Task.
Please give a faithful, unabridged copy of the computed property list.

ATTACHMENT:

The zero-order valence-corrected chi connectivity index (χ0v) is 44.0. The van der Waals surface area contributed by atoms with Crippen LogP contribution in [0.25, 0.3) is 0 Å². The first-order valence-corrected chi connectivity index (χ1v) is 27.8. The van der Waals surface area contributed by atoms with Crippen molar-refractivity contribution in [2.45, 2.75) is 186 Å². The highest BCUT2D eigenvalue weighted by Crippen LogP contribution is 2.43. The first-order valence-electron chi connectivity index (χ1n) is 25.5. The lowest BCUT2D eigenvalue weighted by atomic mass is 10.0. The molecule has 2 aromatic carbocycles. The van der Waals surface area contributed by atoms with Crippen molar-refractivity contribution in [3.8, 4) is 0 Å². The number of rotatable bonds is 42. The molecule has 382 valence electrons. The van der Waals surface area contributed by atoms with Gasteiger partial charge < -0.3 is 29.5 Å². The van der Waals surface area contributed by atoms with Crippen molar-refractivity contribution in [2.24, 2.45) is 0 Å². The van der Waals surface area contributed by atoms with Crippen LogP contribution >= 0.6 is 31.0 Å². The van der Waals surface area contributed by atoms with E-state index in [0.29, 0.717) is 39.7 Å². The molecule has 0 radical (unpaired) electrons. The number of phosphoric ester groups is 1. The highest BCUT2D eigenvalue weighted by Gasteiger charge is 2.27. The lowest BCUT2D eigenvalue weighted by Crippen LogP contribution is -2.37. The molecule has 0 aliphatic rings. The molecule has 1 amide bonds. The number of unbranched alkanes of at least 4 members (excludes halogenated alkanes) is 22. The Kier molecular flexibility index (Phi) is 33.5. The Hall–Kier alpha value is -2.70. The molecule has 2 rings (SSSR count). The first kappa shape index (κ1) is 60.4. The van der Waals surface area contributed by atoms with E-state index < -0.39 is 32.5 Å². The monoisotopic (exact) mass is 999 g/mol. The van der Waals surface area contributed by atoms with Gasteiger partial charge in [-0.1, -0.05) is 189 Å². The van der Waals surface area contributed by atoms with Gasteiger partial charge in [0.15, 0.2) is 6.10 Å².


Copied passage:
The zero-order valence-corrected chi connectivity index (χ0v) is 44.0. The van der Waals surface area contributed by atoms with Crippen LogP contribution in [0.25, 0.3) is 0 Å². The first-order valence-corrected chi connectivity index (χ1v) is 27.8. The van der Waals surface area contributed by atoms with Crippen molar-refractivity contribution in [2.45, 2.75) is 186 Å². The highest BCUT2D eigenvalue weighted by Crippen LogP contribution is 2.43. The first-order valence-electron chi connectivity index (χ1n) is 25.5. The lowest BCUT2D eigenvalue weighted by atomic mass is 10.0. The molecule has 2 aromatic carbocycles. The van der Waals surface area contributed by atoms with Crippen molar-refractivity contribution in [3.8, 4) is 0 Å². The number of rotatable bonds is 42. The molecule has 382 valence electrons. The van der Waals surface area contributed by atoms with Gasteiger partial charge < -0.3 is 29.5 Å². The van der Waals surface area contributed by atoms with Crippen molar-refractivity contribution in [2.24, 2.45) is 0 Å². The van der Waals surface area contributed by atoms with Crippen LogP contribution >= 0.6 is 31.0 Å². The van der Waals surface area contributed by atoms with E-state index in [0.29, 0.717) is 39.7 Å². The molecule has 0 radical (unpaired) electrons. The number of phosphoric ester groups is 1. The highest BCUT2D eigenvalue weighted by Gasteiger charge is 2.27. The lowest BCUT2D eigenvalue weighted by Crippen LogP contribution is -2.37. The molecule has 0 aliphatic rings. The molecule has 1 amide bonds. The number of unbranched alkanes of at least 4 members (excludes halogenated alkanes) is 22. The Kier molecular flexibility index (Phi) is 33.5. The Hall–Kier alpha value is -2.70. The molecule has 2 rings (SSSR count). The first kappa shape index (κ1) is 60.4. The van der Waals surface area contributed by atoms with E-state index < -0.39 is 32.5 Å². The monoisotopic (exact) mass is 999 g/mol. The van der Waals surface area contributed by atoms with Gasteiger partial charge in [-0.1, -0.05) is 189 Å². The van der Waals surface area contributed by atoms with Gasteiger partial charge in [0.15, 0.2) is 6.10 Å².